Noxious and downright painful stimuli are a given in every life, but they also often provide useful warnings to get out of harm’s way.
David Julius, PhD, a UCSF biochemist and molecular biologist, has made great strides in sorting out what’s behind our invaluable ability to sense hot, cold, and chemical irritants. To accomplish this, he and his lab team often use organisms with their own noxious – you might say obnoxious – ways of defending themselves. For instance, did you know that the same pain receptor and nerve pathways are engaged when you feel the burn of a hot chili pepper as when you experience a venomous tarantula bite? But far beyond the realm of gee-whiz science, spider wrangling or Habañero-eating challenges, Julius’ studies of thermosensation and pain sensation are important for understanding chronic pain syndromes that often are triggered by tumor growth, infections or other types of injury. For his accomplishments, Julius, chair of the Department of Physiology at UCSF, has been named to receive the prestigious Passano Award this year. The award honors U.S. research that leads to clinical medical applications. Previous winners include UCSF Nobel laureates Elizabeth Blackburn, PhD, J. Michael Bishop, MD, and Harold Varmus, MD. Julius will lecture on his discoveries and accept the award during a Passano Foundation meeting in Baltimore on April 26.
Hot Today, Chili Tomorrow
Julius’ strategy for seeking out molecules that play a critical role in signaling a painful touch or temperature is to track them down with the help of drugs or natural products that trigger the same sensations and perceptions. Julius along with his students and postdoctoral fellows sought to discover how the component responsible for the spicy hotness of chili peppers – called capsaicin – elicits a burning sensation that sends us reaching for the water pitcher to quench it. The research led to the identification and cloning of the specific protein responsible, named TRPV1.
TRPV1 is a specialized ion channel located at the outer tips of sensory nerves. Ion channels are pores that open and close to govern the movement of electrically charged atoms – called ions – across cell membranes. Nerve cells transmit electrical signals along their length as a result of transient changes in electrical potential across the outer membrane of the cell. These transient changes result from the successive opening and closing of ion channels. The rapid changes in electrical potential enable the sensory signal to travel through the cell’s branching connection to a neighboring nerve cell – like a wave, or like falling dominoes.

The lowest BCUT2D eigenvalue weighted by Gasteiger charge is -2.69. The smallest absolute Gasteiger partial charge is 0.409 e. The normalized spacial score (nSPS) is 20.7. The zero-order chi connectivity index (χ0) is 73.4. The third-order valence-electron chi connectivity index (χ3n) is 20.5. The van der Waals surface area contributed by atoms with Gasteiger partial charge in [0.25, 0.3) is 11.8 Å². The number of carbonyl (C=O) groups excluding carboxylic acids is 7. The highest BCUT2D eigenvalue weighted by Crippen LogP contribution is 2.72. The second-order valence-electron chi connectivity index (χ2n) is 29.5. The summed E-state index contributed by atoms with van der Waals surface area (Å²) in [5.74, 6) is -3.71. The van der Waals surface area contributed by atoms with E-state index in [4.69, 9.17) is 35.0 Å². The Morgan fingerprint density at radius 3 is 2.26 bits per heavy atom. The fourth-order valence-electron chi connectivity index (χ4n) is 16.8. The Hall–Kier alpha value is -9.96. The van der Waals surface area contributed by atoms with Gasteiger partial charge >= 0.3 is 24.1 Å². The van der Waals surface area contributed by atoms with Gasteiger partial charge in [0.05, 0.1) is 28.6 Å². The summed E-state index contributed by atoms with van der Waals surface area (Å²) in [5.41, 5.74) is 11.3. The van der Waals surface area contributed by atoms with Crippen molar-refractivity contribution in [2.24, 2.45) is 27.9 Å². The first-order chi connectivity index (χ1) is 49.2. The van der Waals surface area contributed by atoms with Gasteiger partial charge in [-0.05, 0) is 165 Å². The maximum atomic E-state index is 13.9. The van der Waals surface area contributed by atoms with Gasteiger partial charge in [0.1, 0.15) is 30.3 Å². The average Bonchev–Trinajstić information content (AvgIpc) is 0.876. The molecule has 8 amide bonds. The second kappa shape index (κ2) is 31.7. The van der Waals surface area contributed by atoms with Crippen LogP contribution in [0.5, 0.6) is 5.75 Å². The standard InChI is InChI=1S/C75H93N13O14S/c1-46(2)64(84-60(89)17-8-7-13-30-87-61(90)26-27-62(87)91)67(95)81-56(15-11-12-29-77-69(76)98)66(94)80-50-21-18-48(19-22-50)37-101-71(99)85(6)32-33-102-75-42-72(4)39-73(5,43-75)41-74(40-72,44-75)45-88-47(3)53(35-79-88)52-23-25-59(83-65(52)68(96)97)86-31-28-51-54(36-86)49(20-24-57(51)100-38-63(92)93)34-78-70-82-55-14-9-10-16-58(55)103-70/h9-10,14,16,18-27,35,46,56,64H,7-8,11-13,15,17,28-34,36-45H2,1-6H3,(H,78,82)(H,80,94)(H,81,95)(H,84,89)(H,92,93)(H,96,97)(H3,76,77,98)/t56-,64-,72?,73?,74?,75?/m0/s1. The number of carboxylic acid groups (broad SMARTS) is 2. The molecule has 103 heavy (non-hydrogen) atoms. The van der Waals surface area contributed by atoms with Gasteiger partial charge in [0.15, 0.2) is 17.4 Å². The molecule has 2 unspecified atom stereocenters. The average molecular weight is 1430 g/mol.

TRPV1 is triggered by capsaicin. Remarkably, it also is triggered by heat greater than 110 degrees Fahrenheit – so the hot chili pepper is indeed aptly named. The ion channel also contributes to the hypersensitivity to heat felt in injured tissue, such as sunburned skin. When tissue is hypersensitive the stimulus is perceived as burning hot within the brain.
“These findings have led us to ask how TRPV1 functions as a molecular integrator of physical and chemical signals that regulate sensory neuron excitability under normal and pathophysiological conditions,” Julius says.
Subsequently, Julius led a successful quest to identify the molecular source of the icy sensation triggered by menthol from mint plants. In the same way that Julius’ lab team earlier demonstrated that heat acts on the ion channel similarly to chili’s capsaicin, they cloned a menthol ion channel from sensory neurons and showed that it also is switched on in response to cold. This ion channel – named TRPM8 – is structurally similar to TRPV1.
Lab Findings Spur Painkiller Drug Research
“We are asking how these ion channels contribute to the detection of heat or cold, and how their activity is modulated in response to tumor growth, infection, or other forms of injury that produce inflammation and pain hypersensitivity,” Julius says.
More recently, Julius and his lab group showed that a third ion channel – TRPA1 – is activated by pungent wasabi and similar mustards. Evidence from their lab suggests that this ion channel plays a key role in the detection of environmental irritants and in the development of chronic pain hypersensitivity. One indication of the importance of this work to medicine is the now intense interest in TRP channels as potential targets for the development of novel analgesic agents.